Burt Rutan's White Knight and SpaceShip One, Photo Courtesy of Scaled Composites
Thermodynamics and Propulsion

18.3 Transient Heat Transfer (Convective Cooling or Heating)

All the heat transfer problems we have examined have been steady state, but there are often circumstances in which the transient response to heat transfer is critical. An example is the heating up of gas turbine compressors as they are brought up to speed during take-off. The disks that hold the blades are large and take a long time to come to temperature, while the casing is thin and in the path of high velocity compressor flow and thus comes to temperature rapidly. The result is that the case expands away from the blade tips, sometimes enough to cause serious difficulties with aerodynamic performance.

To introduce the topic as well as to increase familiarity with modeling of heat transfer problems, we examine a lumped parameter analysis of an object cooled by a stream. This will allow us to see what the relevant non-dimensional parameters are and, at least in a qualitative fashion, how more complex heat transfer objects will behave. We want to view the object as a ``lump'' described by a single parameter. We need to determine when this type of analysis would be appropriate. To address this, consider the temperature difference $ T_1 - T_w$ between two locations in the object, as shown in Figure 18.6.

Figure 18.6: Temperature variation in an object cooled by a flowing fluid
Image fig10CooledObject_web

If the heat transfer within the body and from the body to the fluid are of the same magnitude,

$\displaystyle h(T_w - T_\infty) \approx \frac{k}{L}(T_1-T_w),$

where $ L$ is a relevant length scale, say half the thickness of the object. The ratio of the temperature difference is

$\displaystyle \frac{T_1-T_w}{T_w-T_\infty} \approx \frac{hL}{k}.$ (18..14)

If the Biot number is small the ratio of temperature differences described in Equation (18.14) is also $ (T_1-T_w)/(T_w-T_\infty) \ll 1$ . We can thus say $ (T_1-T_w) \ll T_w
- T_\infty$ and neglect the temperature non-uniformity within the object.

The approximation made is to view the object as having a spatially uniform temperature that is a function of time only. Explicitly, $ T
= T(t)$ . The first law applied to the object is (using the fact that for solids $ c_p = c_v = c$ ),

$\displaystyle \dot{Q}_\textrm{in} = \rho V c \frac{dT}{dt},$ (18..15)

where $ \rho$ is the density of the object and $ V$ is its volume. In terms of heat transferred to the fluid, $ \dot{Q}_\textrm{out} =
-\rho VcdT/dt$ . The rate of heat transfer to the fluid is $ Ah(T -
T_\infty)$ , so the expression for the time evolution of the temperature is

$\displaystyle Ah(T -T_\infty)=-\rho Vc \frac{dT}{dt}.$ (18..16)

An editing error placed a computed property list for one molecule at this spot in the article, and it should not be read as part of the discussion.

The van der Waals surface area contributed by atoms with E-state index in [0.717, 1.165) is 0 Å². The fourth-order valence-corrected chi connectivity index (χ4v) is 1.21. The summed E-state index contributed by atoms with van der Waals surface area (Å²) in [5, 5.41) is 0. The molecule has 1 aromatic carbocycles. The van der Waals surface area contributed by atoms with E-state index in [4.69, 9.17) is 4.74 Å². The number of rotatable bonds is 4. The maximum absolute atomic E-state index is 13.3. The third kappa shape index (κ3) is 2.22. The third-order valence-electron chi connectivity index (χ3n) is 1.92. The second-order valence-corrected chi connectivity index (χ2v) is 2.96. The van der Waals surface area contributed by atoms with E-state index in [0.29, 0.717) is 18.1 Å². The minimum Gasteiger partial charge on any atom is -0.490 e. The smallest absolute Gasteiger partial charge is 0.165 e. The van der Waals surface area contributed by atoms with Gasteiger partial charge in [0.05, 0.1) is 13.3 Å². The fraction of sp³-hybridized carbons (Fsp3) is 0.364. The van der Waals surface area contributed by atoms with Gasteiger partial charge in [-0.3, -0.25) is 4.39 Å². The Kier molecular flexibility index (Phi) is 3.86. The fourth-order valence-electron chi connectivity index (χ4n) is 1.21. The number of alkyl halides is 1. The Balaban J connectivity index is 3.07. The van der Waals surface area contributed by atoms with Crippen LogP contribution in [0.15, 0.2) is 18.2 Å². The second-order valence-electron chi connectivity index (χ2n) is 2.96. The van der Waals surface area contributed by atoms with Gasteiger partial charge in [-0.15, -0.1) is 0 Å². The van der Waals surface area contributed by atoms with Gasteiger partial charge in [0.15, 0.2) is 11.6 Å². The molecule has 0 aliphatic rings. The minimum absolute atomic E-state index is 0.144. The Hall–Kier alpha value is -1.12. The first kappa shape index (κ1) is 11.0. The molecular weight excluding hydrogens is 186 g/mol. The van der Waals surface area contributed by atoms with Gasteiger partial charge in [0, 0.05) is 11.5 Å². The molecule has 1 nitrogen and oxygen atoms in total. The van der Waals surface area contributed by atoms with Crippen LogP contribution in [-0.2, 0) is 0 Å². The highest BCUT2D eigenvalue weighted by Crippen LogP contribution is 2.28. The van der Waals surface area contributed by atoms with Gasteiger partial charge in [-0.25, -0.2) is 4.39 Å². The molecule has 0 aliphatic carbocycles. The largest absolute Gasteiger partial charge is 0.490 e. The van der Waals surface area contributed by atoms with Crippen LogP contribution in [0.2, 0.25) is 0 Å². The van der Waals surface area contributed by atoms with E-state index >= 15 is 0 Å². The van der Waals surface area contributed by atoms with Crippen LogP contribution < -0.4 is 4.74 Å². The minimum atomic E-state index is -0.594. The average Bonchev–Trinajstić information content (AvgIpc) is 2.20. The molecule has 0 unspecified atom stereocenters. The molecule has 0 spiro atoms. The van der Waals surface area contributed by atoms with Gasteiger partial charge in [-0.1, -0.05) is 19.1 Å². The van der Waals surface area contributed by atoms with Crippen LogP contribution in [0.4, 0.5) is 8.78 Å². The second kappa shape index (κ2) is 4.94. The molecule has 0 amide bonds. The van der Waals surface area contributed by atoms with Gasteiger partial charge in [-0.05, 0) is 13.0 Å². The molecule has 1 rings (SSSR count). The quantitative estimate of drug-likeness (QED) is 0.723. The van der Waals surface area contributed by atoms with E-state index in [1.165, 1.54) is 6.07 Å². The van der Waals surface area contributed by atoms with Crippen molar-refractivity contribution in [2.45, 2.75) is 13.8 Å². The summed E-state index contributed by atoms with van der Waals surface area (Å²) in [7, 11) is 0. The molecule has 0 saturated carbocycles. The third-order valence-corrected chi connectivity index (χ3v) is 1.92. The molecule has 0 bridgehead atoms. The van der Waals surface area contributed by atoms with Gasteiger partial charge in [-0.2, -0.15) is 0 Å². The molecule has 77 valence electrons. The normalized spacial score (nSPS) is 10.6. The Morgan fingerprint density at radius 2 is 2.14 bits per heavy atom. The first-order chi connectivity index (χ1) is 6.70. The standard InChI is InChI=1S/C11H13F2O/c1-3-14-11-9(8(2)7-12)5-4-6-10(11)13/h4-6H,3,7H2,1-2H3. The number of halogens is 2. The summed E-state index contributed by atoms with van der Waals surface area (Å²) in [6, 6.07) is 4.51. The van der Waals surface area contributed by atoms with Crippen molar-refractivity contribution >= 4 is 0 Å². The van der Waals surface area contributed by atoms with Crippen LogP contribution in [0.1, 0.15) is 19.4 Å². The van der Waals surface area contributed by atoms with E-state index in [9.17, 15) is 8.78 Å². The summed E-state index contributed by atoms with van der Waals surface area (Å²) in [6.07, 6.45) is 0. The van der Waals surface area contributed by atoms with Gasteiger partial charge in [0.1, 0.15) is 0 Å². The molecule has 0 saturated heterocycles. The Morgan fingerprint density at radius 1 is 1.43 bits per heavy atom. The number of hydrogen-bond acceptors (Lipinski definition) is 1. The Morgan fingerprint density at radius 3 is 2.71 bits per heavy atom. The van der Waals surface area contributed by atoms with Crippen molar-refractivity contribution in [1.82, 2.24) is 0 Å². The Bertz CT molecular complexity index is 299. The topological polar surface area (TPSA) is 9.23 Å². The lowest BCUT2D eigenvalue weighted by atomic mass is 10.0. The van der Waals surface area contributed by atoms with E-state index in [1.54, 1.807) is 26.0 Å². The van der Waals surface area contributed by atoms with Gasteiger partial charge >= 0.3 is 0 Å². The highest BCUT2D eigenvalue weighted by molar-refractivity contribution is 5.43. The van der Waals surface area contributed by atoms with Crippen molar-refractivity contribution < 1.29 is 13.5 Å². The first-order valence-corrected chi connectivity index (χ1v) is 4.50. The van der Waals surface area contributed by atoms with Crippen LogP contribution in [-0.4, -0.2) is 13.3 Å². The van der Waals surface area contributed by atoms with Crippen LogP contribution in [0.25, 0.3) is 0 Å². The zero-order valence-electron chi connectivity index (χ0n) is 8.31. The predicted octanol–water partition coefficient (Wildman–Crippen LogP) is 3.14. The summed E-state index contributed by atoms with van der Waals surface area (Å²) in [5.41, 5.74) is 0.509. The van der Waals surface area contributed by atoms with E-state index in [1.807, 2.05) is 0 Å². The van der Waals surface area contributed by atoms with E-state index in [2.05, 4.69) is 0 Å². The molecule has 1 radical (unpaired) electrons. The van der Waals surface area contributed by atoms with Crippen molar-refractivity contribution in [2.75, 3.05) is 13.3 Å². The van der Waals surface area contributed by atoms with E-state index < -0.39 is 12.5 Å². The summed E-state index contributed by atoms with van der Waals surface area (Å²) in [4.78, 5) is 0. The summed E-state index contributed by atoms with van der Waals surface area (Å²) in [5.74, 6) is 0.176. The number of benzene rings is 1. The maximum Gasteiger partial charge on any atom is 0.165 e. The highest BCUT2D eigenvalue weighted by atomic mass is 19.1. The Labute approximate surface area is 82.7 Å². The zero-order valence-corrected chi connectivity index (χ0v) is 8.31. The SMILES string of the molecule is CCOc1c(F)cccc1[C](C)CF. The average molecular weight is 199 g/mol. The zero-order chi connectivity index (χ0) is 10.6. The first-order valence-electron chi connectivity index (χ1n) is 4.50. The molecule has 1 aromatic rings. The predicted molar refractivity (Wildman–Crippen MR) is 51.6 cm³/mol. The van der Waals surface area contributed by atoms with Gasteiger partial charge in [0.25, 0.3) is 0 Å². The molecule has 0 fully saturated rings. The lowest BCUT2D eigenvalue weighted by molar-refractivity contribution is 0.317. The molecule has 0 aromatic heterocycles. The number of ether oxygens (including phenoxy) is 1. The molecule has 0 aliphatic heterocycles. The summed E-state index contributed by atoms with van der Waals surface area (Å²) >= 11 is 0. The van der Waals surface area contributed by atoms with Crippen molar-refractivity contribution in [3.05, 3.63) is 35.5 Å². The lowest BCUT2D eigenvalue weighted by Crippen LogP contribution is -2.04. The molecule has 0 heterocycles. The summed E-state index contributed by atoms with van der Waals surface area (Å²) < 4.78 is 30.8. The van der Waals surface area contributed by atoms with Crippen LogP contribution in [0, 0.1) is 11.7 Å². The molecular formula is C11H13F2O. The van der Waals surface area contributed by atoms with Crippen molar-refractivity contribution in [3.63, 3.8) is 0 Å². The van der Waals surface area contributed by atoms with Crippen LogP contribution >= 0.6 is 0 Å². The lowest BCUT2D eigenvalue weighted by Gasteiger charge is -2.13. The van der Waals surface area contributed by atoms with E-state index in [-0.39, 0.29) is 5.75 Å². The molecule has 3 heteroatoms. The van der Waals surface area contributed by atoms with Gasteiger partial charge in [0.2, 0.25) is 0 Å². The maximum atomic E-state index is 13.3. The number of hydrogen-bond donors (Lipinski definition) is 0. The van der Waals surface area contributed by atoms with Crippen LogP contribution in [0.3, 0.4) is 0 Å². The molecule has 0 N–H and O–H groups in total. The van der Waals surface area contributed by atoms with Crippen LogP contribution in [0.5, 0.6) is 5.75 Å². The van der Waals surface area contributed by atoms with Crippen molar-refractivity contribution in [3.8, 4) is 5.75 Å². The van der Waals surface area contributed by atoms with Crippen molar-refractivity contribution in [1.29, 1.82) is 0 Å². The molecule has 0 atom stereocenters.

The initial temperature, $ T(0)$ , is equal to some known value, which we can call $ T_i$ . Using this, Equation (18.16) can be written in terms of a non-dimensional temperature difference $ (T-T_\infty)/(T_i-T_\infty)$ ,

$\displaystyle \frac{d}{dt}\left(\frac{T-T_\infty}{T_i-T_\infty}\right) + \frac{hA}{\rho Vc}\left(\frac{T-T_\infty}{T_i-T_\infty}\right) = 0.$ (18..17)

At time $ t=0$ , this non-dimensional quantity is equal to one. Equation (18.17) is an equation you have seen before, $ \left(\frac{dx}{dt}+\frac{x}{\tau}=0\right)$ which has the solution $ x = ae^{-t / \tau}$ . For the present problem the form is

$\displaystyle \frac{T-T_\infty}{T_i-T_\infty} =ae^{-hAt/\rho Vc}.$ (18..18)

The constant $ a$ can be seen to be equal to unity to satisfy the initial condition. This form of equation implies that the solution has a heat transfer ``time constant'' given by $ \tau =
\rho V c/hA$ .

The time constant, $ \tau$ , is in accord with our intuition, or experience; high density, large volume, or high specific heat all tend to increase the time constant, while high heat transfer coefficient and large area will tend to decrease the time constant. This is the same form of equation and the same behavior you have seen for the R-C circuit, as shown schematically in Figure 18.7. The time dependence of the voltage in the R-C circuit when the switch is opened suddenly is given by the equation

$\displaystyle \frac{dE}{dt}+\frac{E}{RC} = 0.$

There are, in fact, a number of physical processes which have (or can be modeled as having) this type of exponentially decaying behavior.

Figure 18.7: Voltage change in an R-C circuit
Image fig10CircuitWithExponentialVoltageDecay_web

Muddy Points

In equation $ \dot{Q}_\textrm{in} =\rho V c
dT/dt$  (18.15), what is $ c$ ? (MP 18.5)

In the lumped parameter transient heat transfer problem, does a high density ``slow down'' heat transfer? (MP 18.6)